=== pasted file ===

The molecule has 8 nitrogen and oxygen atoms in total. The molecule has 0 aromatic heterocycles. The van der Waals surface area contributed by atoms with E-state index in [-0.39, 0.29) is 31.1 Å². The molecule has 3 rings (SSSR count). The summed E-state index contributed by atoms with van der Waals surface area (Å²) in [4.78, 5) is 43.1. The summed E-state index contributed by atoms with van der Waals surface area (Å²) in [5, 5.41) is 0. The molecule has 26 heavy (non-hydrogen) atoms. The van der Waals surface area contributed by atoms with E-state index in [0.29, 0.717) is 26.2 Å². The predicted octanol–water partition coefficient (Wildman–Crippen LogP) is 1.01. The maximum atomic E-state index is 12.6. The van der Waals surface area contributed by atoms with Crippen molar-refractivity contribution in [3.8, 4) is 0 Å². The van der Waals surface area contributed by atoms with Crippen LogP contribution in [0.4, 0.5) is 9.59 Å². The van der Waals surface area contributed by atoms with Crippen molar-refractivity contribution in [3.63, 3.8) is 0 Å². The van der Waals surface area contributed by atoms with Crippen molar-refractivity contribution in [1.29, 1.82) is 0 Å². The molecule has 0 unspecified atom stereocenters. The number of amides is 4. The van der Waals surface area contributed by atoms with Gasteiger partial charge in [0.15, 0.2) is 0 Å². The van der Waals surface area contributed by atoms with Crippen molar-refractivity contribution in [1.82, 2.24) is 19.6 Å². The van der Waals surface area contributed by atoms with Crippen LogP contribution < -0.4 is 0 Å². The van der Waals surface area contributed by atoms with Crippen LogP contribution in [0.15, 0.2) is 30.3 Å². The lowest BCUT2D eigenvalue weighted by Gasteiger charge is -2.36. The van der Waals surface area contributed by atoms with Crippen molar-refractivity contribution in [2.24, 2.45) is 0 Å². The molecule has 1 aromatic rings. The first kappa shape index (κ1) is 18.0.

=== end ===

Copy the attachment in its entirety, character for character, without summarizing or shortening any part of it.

The molecule has 8 nitrogen and oxygen atoms in total. The molecule has 0 aromatic heterocycles. The van der Waals surface area contributed by atoms with E-state index in [-0.39, 0.29) is 31.1 Å². The molecule has 3 rings (SSSR count). The summed E-state index contributed by atoms with van der Waals surface area (Å²) in [4.78, 5) is 43.1. The summed E-state index contributed by atoms with van der Waals surface area (Å²) in [5, 5.41) is 0. The molecule has 26 heavy (non-hydrogen) atoms. The van der Waals surface area contributed by atoms with E-state index in [0.29, 0.717) is 26.2 Å². The predicted octanol–water partition coefficient (Wildman–Crippen LogP) is 1.01. The maximum atomic E-state index is 12.6. The van der Waals surface area contributed by atoms with Crippen molar-refractivity contribution in [3.8, 4) is 0 Å². The van der Waals surface area contributed by atoms with Crippen LogP contribution in [0.4, 0.5) is 9.59 Å². The van der Waals surface area contributed by atoms with Crippen molar-refractivity contribution in [3.63, 3.8) is 0 Å². The van der Waals surface area contributed by atoms with Crippen molar-refractivity contribution in [1.29, 1.82) is 0 Å². The molecule has 0 unspecified atom stereocenters. The number of amides is 4. The van der Waals surface area contributed by atoms with Gasteiger partial charge in [0.15, 0.2) is 0 Å². The van der Waals surface area contributed by atoms with Crippen molar-refractivity contribution in [1.82, 2.24) is 19.6 Å². The van der Waals surface area contributed by atoms with Crippen LogP contribution < -0.4 is 0 Å². The van der Waals surface area contributed by atoms with Crippen LogP contribution in [0.15, 0.2) is 30.3 Å². The lowest BCUT2D eigenvalue weighted by Gasteiger charge is -2.36. The van der Waals surface area contributed by atoms with Crippen molar-refractivity contribution in [2.24, 2.45) is 0 Å². The molecule has 1 aromatic rings. The first kappa shape index (κ1) is 18.0.